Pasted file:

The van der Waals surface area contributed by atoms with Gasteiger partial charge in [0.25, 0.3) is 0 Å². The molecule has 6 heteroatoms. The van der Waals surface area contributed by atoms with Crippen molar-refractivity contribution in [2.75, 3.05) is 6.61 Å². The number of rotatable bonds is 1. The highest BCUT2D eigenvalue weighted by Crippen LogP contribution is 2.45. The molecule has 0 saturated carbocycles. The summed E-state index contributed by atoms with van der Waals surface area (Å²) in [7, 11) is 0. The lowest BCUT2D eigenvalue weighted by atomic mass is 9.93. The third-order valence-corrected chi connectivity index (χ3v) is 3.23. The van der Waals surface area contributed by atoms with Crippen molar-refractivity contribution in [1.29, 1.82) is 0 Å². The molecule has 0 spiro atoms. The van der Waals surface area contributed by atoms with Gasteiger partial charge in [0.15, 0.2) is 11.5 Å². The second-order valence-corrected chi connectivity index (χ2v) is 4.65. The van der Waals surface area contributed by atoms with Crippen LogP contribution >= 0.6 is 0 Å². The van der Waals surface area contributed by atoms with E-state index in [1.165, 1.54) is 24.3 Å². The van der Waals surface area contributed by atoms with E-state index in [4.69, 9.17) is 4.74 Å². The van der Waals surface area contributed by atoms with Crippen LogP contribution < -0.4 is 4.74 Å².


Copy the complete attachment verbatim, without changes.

The van der Waals surface area contributed by atoms with Gasteiger partial charge in [0.25, 0.3) is 0 Å². The molecule has 6 heteroatoms. The van der Waals surface area contributed by atoms with Crippen molar-refractivity contribution in [2.75, 3.05) is 6.61 Å². The number of rotatable bonds is 1. The highest BCUT2D eigenvalue weighted by Crippen LogP contribution is 2.45. The molecule has 0 saturated carbocycles. The summed E-state index contributed by atoms with van der Waals surface area (Å²) in [7, 11) is 0. The lowest BCUT2D eigenvalue weighted by atomic mass is 9.93. The third-order valence-corrected chi connectivity index (χ3v) is 3.23. The van der Waals surface area contributed by atoms with Crippen molar-refractivity contribution in [1.29, 1.82) is 0 Å². The molecule has 0 spiro atoms. The van der Waals surface area contributed by atoms with Gasteiger partial charge in [0.15, 0.2) is 11.5 Å². The second-order valence-corrected chi connectivity index (χ2v) is 4.65. The van der Waals surface area contributed by atoms with Crippen LogP contribution >= 0.6 is 0 Å². The van der Waals surface area contributed by atoms with E-state index in [1.165, 1.54) is 24.3 Å². The van der Waals surface area contributed by atoms with E-state index in [4.69, 9.17) is 4.74 Å². The van der Waals surface area contributed by atoms with Crippen LogP contribution < -0.4 is 4.74 Å².